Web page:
European Commission Advances New Rules for Big Gig Firms

The European Commission took steps last week to require ride-hailing firms and others to classify drivers and couriers as employees, which would entitle them to minimum wage and other legal protections. Should they go into effect, the proposed rules would impact some 4.1 million people, and would make the European Union among the strictest in the world when it comes to protecting so-called gig workers. Uber and others that depend on low labor costs and limited liability are expected to fight the proposal, which must proceed through several legislative steps before being codified as law. Continue reading European Commission Advances New Rules for Big Gig Firms

Uber and Lyft Attempt to Protect Gig Worker Business Model

Ride-hailing services Uber and Lyft, which have been branching out into areas such as food delivery and scooter rentals, spent about $200 million to pass a ballot initiative that countered California’s 2019 legislation giving gig workers the status of employees. The two companies are now focused on avoiding the same battle in other states by pushing for legislation classifying their drivers as contractors. In New York state, for example, Uber and Lyft offered bargaining rights and other benefits to their workers, but not full classification of employees, which could raise their prices 20 to 30 percent. Continue reading Uber and Lyft Attempt to Protect Gig Worker Business Model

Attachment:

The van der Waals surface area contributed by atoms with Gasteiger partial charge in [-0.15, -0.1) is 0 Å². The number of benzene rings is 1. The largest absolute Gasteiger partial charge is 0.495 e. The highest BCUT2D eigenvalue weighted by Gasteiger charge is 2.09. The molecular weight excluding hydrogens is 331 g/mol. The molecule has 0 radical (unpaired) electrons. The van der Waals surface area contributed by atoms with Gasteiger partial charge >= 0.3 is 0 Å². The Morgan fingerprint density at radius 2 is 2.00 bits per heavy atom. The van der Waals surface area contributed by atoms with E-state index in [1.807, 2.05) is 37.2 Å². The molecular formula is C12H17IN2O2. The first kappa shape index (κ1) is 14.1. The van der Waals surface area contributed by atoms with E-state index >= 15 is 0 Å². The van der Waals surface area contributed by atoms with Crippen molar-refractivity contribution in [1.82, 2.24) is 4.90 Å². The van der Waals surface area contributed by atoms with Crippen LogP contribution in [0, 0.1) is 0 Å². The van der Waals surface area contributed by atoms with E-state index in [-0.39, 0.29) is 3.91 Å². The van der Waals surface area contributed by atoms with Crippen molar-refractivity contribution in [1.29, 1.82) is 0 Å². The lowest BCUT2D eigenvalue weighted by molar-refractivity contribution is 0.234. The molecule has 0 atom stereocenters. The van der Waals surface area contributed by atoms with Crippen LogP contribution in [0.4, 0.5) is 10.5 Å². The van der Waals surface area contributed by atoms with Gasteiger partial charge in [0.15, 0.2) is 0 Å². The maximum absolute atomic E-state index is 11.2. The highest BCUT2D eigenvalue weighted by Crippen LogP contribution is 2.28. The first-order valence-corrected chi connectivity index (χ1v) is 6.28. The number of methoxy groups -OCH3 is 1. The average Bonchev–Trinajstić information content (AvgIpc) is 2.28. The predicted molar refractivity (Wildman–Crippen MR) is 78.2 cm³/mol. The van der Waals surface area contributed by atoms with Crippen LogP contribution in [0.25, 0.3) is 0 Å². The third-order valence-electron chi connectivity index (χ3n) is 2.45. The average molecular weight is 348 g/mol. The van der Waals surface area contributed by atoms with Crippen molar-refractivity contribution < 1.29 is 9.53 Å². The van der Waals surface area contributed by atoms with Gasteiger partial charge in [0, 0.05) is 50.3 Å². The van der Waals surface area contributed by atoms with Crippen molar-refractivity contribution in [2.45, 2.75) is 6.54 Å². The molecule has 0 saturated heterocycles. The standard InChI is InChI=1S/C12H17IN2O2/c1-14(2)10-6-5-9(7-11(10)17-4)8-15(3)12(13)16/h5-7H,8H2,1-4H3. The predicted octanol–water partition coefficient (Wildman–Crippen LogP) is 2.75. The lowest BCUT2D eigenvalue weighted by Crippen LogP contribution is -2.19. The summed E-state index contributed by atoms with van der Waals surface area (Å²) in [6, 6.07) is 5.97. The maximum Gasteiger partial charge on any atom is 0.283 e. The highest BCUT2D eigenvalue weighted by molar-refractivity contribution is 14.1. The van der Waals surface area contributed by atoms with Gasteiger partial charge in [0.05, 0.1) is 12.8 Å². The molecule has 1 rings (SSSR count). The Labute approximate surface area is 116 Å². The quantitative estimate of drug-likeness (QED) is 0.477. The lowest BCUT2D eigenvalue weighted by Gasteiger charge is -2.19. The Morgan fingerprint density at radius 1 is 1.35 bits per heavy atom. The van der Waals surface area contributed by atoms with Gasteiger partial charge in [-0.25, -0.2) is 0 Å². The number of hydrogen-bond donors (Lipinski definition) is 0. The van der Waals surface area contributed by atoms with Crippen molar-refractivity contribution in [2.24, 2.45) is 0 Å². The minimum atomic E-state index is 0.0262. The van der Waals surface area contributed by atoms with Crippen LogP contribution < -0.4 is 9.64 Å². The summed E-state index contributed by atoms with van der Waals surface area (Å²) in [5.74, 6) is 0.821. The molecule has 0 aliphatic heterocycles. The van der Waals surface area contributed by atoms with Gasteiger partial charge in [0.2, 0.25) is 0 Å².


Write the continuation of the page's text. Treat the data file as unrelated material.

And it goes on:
UK Supreme Court Rules 70,000 Uber Drivers Are Employees

Uber has battled for years around the world against reclassifying its drivers as employees, which would force it to pay higher wages and benefits. In the United Kingdom, however, it just announced that it would reclassify its 70,000+ drivers as workers and provide them a minimum wage, vacation pay and access to a pension plan. Uber’s move comes in the wake of a unanimous British Supreme Court ruling that found Uber drivers deserved more protections. UK labor laws, however, offer a middle ground between freelancers and employees. Continue reading UK Supreme Court Rules 70,000 Uber Drivers Are Employees